The indie market is populated by roguelikes, and there’s a reason for that. Roguelikes provide an excellent pastime for brief spurts of play, allowing the player to keep returning, playing for ten to thirty minutes, and still feel a sense of progression despite dying over and over. The appeal of roguelikes isn’t to know the full story: it’s to master the game, beat all the bosses, collect all the items. The formula lends itself to busy, workaday life.

I asked Ditto what defines a ‘good roguelike’:

I really don’t know. I would rather call GoNNER an action game with roguelike elements, I think. Roguelikes have really given games some interesting mechanics, but I don’t think you have to adopt every single one if you don’t feel like it! When talking about roguelikes, I think I tend to mostly care about the permadeath mechanic. I love games that you can play for 20 minutes and then be done. Story-driven games that expect you to play them for 10 hours before appreciating what’s cool about them usually lose my attention before that happens. The modern wave of roguelikes, to me, represents an antithesis to that. But yeah, if you want to play a good roguelike, try Brogue!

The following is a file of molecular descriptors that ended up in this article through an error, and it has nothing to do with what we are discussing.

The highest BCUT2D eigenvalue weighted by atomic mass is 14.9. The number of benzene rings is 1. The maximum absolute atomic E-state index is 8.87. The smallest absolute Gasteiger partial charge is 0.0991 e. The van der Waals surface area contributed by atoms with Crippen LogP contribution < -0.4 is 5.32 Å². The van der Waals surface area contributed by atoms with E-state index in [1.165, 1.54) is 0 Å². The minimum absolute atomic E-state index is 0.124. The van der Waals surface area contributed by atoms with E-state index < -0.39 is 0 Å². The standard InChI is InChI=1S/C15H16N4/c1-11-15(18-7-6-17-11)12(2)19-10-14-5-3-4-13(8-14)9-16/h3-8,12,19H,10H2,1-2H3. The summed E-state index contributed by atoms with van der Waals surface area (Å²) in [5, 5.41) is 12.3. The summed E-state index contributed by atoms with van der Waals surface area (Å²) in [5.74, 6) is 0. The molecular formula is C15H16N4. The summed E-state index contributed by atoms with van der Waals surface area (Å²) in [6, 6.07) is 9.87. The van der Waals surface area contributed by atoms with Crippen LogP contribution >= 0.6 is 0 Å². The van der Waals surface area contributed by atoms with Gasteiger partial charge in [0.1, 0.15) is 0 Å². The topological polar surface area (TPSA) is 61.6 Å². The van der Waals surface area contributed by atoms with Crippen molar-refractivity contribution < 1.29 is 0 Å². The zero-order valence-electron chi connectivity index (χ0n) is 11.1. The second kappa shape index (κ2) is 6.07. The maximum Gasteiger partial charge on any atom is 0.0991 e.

Finally, I offered Ditto the chance to advertise GoNNER to HEAVY readers. Ditto, in his usual fashion, remained humble:

“I’m not here to tell you what to do! But if you like action platformers and would like to play one with tight controls, insane difficulty, and amazing sound design, you should definitely try GoNNER!